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#2342 07/05/01 12:35 AM
Joined: Nov 2000
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I'm getting ready to go for the 1 and 2 family dwelling test for Electrical Inspectors given by Experior. I'm reasonably confident in my ability to pass the test given that the questions are straightforward... but in the study guides I've ran into a couple that may even be considered "wrong" because in my opinion, either not enough data is in the question to derive the answer from the 4 choices, or the answer should be "none of the above" when it's not available.

Case in point...

Quote

20. Which one of the following methods is NOT acceptable for bonding metal conduit to a service panelboard enclosure?

A. Threaded hub on top of enclosure
B. Bonding type locknut on inside of enclosure
C. Bonding bushing with bonding jumper
D. Standard locknuts and bushings with locknuts both inside and outside of enclosure


According to the answer sheet, the correct answer is "D"... but I feel that there is not enough information, or the answer is "none of the above", because there is no mention of whether or not eccentric or concentric knockouts are being used.

Refer to 250-94 '99 NEC

Am I just missing something here (again)?

[Linked Image]


[This message has been edited by sparky66wv (edited 07-05-2001).]


-Virgil
Residential/Commercial Inspector
5 Star Inspections
Member IAEI
#2343 07/05/01 01:02 AM
Joined: Oct 2000
Posts: 4,067
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'66,

Glad to see some initiative going on there. [Linked Image] Good Luck!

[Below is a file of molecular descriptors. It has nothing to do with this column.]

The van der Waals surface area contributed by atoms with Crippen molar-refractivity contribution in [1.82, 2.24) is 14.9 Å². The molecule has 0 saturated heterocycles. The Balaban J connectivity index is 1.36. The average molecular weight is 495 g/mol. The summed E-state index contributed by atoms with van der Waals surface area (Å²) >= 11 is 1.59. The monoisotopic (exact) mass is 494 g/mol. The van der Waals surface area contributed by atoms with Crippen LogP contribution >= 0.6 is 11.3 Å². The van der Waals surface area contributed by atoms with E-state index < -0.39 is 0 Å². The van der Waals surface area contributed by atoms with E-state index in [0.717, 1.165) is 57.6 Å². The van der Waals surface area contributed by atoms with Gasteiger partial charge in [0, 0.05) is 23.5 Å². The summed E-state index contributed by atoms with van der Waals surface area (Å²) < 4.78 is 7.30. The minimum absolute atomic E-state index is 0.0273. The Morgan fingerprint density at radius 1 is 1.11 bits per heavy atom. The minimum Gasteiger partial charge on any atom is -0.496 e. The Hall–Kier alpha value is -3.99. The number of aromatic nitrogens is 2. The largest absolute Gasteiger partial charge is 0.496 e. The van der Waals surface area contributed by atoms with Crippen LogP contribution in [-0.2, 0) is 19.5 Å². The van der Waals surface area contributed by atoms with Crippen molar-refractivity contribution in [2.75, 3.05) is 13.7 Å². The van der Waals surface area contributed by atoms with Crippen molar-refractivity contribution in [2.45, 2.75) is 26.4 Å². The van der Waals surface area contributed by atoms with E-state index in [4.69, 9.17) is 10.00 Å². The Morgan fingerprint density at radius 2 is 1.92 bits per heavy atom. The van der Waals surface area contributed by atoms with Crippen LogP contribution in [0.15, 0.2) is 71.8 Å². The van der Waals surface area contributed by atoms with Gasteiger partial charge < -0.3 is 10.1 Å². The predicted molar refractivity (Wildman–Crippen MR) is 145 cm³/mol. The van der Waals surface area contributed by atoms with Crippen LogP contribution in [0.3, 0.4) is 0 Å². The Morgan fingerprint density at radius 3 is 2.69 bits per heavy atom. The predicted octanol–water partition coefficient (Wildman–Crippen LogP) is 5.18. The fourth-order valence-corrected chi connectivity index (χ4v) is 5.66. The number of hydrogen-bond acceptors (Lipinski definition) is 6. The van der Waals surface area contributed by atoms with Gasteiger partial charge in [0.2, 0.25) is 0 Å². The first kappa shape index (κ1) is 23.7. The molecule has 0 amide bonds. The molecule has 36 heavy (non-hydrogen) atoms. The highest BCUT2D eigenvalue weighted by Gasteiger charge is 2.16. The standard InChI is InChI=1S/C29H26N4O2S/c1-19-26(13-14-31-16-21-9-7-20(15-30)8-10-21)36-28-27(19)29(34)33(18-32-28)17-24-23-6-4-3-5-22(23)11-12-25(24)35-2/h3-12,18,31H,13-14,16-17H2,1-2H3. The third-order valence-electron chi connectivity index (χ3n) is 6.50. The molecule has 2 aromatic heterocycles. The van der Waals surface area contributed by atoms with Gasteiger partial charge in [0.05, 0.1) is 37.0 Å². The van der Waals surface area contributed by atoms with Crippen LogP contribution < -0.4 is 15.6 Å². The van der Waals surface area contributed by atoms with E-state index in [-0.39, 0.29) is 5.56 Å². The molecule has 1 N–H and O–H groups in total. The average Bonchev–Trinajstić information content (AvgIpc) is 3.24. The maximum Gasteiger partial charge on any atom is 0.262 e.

Check the last sentence of 250-94
Quote
.. Standard locknuts or bushings shall not be the sole means for the bonding required by this section

Go get 'em

Bill


Bill
#2344 07/05/01 01:08 AM
A
Anonymous
Unregistered
Perhaps what the NEC meant to say is that while no one denies that std lock nuts and bushings provide some electrical connectivity, they are not to be considered electrically bonding.

#2345 07/05/01 05:47 AM
Joined: Oct 2000
Posts: 5,392
S
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Virgil;
how to take a test is the real Q, most multiple quess tests subscribe to a certain philosiphy, one Q is out in left field, one Q is headed there, the two remaining Q's compete for the A, usually determined via a key word in the original question, which may be slightly shy of pertinent data as you mention.

good luck!

[Linked Image]

#2346 07/05/01 09:23 AM
Joined: Nov 2000
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OK... Now I see, I was reading into it too much since it's all in the same paragraph, the part about concentric and eccentric KO's... But it's not in the same sentence... I got it now... I hope there aren't too many others like this that I'm goofing on...

Thanks for the help...

And I've come to the realization that you can't buy a 2" nipple without buying a bonding bushing to go with it...Regardless of the presence of KO's or not... I had thought in the past that the rule only applies to Boxes with KO's... Do I have this right?

[Linked Image]


[This message has been edited by sparky66wv (edited 07-05-2001).]


-Virgil
Residential/Commercial Inspector
5 Star Inspections
Member IAEI
#2347 07/05/01 03:15 PM
Joined: Nov 2000
Posts: 2,236